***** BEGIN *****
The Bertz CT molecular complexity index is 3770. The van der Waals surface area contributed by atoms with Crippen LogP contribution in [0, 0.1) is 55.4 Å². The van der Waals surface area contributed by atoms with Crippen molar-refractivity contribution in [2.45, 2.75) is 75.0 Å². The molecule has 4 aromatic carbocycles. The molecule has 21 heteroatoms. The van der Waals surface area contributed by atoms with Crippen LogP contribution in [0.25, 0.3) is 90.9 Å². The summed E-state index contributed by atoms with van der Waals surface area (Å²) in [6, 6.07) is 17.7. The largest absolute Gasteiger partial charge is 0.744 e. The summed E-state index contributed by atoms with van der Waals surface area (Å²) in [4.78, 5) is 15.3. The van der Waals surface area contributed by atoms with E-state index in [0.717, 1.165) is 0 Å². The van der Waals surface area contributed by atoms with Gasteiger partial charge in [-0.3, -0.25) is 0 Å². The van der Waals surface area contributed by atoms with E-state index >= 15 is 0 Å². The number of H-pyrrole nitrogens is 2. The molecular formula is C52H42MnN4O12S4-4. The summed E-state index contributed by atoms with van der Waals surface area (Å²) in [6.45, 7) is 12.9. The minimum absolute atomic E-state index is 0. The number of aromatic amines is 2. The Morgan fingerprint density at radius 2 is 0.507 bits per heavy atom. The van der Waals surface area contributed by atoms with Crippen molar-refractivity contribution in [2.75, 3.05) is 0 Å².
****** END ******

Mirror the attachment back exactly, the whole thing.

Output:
The Bertz CT molecular complexity index is 3770. The van der Waals surface area contributed by atoms with Crippen LogP contribution in [0, 0.1) is 55.4 Å². The van der Waals surface area contributed by atoms with Crippen molar-refractivity contribution in [2.45, 2.75) is 75.0 Å². The molecule has 4 aromatic carbocycles. The molecule has 21 heteroatoms. The van der Waals surface area contributed by atoms with Crippen LogP contribution in [0.25, 0.3) is 90.9 Å². The summed E-state index contributed by atoms with van der Waals surface area (Å²) in [6, 6.07) is 17.7. The largest absolute Gasteiger partial charge is 0.744 e. The summed E-state index contributed by atoms with van der Waals surface area (Å²) in [4.78, 5) is 15.3. The van der Waals surface area contributed by atoms with E-state index in [0.717, 1.165) is 0 Å². The van der Waals surface area contributed by atoms with Gasteiger partial charge in [-0.3, -0.25) is 0 Å². The van der Waals surface area contributed by atoms with E-state index >= 15 is 0 Å². The number of H-pyrrole nitrogens is 2. The molecular formula is C52H42MnN4O12S4-4. The summed E-state index contributed by atoms with van der Waals surface area (Å²) in [6.45, 7) is 12.9. The minimum absolute atomic E-state index is 0. The number of aromatic amines is 2. The Morgan fingerprint density at radius 2 is 0.507 bits per heavy atom. The van der Waals surface area contributed by atoms with Crippen molar-refractivity contribution in [2.75, 3.05) is 0 Å².